— A Nissan Altima CVT class action lawsuit may soon be settled for former and current owners and lessees of about 1.4 million cars.
The proposed Altima continuously variable transmission (CVT) class action lawsuit settlement includes five separate actions:
- Robert H. Weinberg vs. Nissan North America, Inc.
- Salome Madrid vs. Nissan North America, Inc.
- Elisa Cabebe vs. Nissan of North America, Inc.
- Krista Costa vs. Nissan North America, Inc.
- Christopher Gann vs. Nissan North America, Inc.
According to the lawsuits, the 2013-2016 Altima CVTs hesitate, shudder, shake and make noise before they finally fail. The slow response times of the Altima transmissions allegedly make the cars dangerous to drive on highways, especially when the cars stall.
Some Altima customers claim they spent thousands of dollars to repair or replace the transmissions, and customers claim replacement CVTs are just as defective as the originals.
The lawsuit also references technical service bulletins Nissan sent to dealerships because Altima customers were complaining about the transmissions.
In the proposed settlement, Nissan has agreed to extend the transmission assembly warranty by 24 months or 24,000 miles, whichever occurs first. However, the CVT warranty extension will still be subject to the original new vehicle limited warranty.
This means an Altima owner could still be denied coverage if Nissan decides the CVT problems are caused by "damage resulting from alteration, tampering, improper repair, misuse, environmental conditions, and lack of or improper maintenance."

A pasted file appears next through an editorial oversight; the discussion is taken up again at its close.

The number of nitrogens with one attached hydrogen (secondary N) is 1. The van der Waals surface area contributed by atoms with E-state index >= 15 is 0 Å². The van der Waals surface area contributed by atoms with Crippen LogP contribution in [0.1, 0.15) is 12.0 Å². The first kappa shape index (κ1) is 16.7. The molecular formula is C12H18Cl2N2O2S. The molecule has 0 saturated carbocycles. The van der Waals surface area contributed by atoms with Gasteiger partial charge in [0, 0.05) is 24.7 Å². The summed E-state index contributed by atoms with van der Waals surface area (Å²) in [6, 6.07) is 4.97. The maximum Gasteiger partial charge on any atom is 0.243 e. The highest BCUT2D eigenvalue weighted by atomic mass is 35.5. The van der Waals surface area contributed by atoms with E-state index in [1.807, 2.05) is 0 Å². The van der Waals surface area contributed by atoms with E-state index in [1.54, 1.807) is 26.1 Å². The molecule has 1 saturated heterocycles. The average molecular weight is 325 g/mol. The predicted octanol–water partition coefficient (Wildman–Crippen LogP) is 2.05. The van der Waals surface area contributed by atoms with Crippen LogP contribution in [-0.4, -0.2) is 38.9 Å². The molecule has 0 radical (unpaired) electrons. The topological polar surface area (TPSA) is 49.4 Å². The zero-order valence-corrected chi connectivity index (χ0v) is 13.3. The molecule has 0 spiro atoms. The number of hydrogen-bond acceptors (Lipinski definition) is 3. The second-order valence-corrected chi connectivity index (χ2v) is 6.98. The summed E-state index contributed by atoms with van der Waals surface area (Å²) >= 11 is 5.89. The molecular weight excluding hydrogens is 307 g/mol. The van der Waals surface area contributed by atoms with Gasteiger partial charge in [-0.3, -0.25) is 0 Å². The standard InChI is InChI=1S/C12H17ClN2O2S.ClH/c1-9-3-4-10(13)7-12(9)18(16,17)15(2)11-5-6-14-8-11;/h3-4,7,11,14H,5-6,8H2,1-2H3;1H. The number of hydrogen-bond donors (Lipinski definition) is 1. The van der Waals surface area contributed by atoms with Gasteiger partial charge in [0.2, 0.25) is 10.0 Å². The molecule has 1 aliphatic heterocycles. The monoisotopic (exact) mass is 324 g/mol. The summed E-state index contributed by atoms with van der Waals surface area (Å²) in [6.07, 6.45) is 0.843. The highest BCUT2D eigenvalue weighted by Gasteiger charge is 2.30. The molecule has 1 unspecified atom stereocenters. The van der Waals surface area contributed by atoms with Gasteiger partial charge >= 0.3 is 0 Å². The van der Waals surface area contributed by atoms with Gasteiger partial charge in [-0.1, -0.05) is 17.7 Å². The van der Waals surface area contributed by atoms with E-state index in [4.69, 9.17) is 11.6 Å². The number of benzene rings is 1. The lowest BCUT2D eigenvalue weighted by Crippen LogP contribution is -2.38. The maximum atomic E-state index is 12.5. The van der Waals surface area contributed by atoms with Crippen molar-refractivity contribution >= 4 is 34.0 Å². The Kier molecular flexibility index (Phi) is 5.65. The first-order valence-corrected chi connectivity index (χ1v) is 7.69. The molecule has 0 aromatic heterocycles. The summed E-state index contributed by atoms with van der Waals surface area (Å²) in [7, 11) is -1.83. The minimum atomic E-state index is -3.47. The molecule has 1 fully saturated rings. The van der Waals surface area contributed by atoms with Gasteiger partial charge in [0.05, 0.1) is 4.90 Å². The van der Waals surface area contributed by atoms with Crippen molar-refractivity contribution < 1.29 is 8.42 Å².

The automaker will also reimburse customers for replacements or repairs to the transmission assemblies or transmission control units, but only for qualifying repairs. To receive reimbursements, customers must have paid for repairs or replacements for work performed after the powertrain warranties expired.
If the replacement or repair was performed by a Nissan dealer, the full amount paid will be reimbursed, but if the work was performed by a non-Nissan repair facility, Nissan will reimburse up to $5,000 for that repair or replacement.
Another condition for reimbursement is the replacement or repairs must have occurred on or before the vehicle was in service for 84 months or driven for 84,000 miles, whichever occurs first.
As for a former 2013-2016 Altima owner, they may be eligible for a $1,000 voucher toward the purchase or lease of a new Infiniti or Nissan vehicle as long as specific conditions are met.
The former owner must have had two or more replacements or repairs to the transmission assembly or the control unit and supported by all necessary documentation. In addition, the voucher expires nine months from the effective date of the settlement.
A former owner will not qualify for the voucher if the repairs consisted of prior software updates and/or reprogramming.
According to court documents, Nissan has agreed to pay $5.9 million to the lawyers representing Altima owners.
Although Nissan agreed to settle the CVT class action lawsuit, a federal judge must still look things over and give final approval.
The Nissan Altima CVT class action lawsuit was filed in the U.S. District Court for the Middle District of Tennessee.